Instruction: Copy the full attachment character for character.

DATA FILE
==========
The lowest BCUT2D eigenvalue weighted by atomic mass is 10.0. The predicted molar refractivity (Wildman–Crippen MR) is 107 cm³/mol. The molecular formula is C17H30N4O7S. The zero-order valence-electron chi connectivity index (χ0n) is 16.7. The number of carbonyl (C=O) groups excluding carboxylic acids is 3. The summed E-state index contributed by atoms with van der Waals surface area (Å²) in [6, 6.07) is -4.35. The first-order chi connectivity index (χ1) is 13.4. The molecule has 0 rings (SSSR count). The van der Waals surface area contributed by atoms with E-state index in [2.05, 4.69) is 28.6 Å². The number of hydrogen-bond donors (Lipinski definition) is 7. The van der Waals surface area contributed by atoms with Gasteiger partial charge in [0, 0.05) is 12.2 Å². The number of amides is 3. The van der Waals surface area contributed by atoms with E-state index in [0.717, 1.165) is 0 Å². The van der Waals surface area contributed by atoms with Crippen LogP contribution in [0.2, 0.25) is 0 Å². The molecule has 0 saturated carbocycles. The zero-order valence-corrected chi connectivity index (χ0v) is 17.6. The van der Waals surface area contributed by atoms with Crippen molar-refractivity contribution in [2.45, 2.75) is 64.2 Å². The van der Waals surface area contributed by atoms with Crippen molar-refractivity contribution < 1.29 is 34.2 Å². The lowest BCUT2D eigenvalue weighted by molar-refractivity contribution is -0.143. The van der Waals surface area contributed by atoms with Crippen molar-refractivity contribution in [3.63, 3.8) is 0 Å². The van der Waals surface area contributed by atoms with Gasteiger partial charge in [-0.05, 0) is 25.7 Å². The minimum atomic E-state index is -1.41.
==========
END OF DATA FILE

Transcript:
The lowest BCUT2D eigenvalue weighted by atomic mass is 10.0. The predicted molar refractivity (Wildman–Crippen MR) is 107 cm³/mol. The molecular formula is C17H30N4O7S. The zero-order valence-electron chi connectivity index (χ0n) is 16.7. The number of carbonyl (C=O) groups excluding carboxylic acids is 3. The summed E-state index contributed by atoms with van der Waals surface area (Å²) in [6, 6.07) is -4.35. The first-order chi connectivity index (χ1) is 13.4. The molecule has 0 rings (SSSR count). The van der Waals surface area contributed by atoms with E-state index in [2.05, 4.69) is 28.6 Å². The number of hydrogen-bond donors (Lipinski definition) is 7. The van der Waals surface area contributed by atoms with Gasteiger partial charge in [0, 0.05) is 12.2 Å². The number of amides is 3. The van der Waals surface area contributed by atoms with E-state index in [0.717, 1.165) is 0 Å². The van der Waals surface area contributed by atoms with Crippen LogP contribution in [0.2, 0.25) is 0 Å². The molecule has 0 saturated carbocycles. The zero-order valence-corrected chi connectivity index (χ0v) is 17.6. The van der Waals surface area contributed by atoms with Crippen molar-refractivity contribution in [2.45, 2.75) is 64.2 Å². The van der Waals surface area contributed by atoms with Crippen molar-refractivity contribution < 1.29 is 34.2 Å². The lowest BCUT2D eigenvalue weighted by molar-refractivity contribution is -0.143. The van der Waals surface area contributed by atoms with Crippen molar-refractivity contribution in [3.63, 3.8) is 0 Å². The van der Waals surface area contributed by atoms with Gasteiger partial charge in [-0.05, 0) is 25.7 Å². The minimum atomic E-state index is -1.41.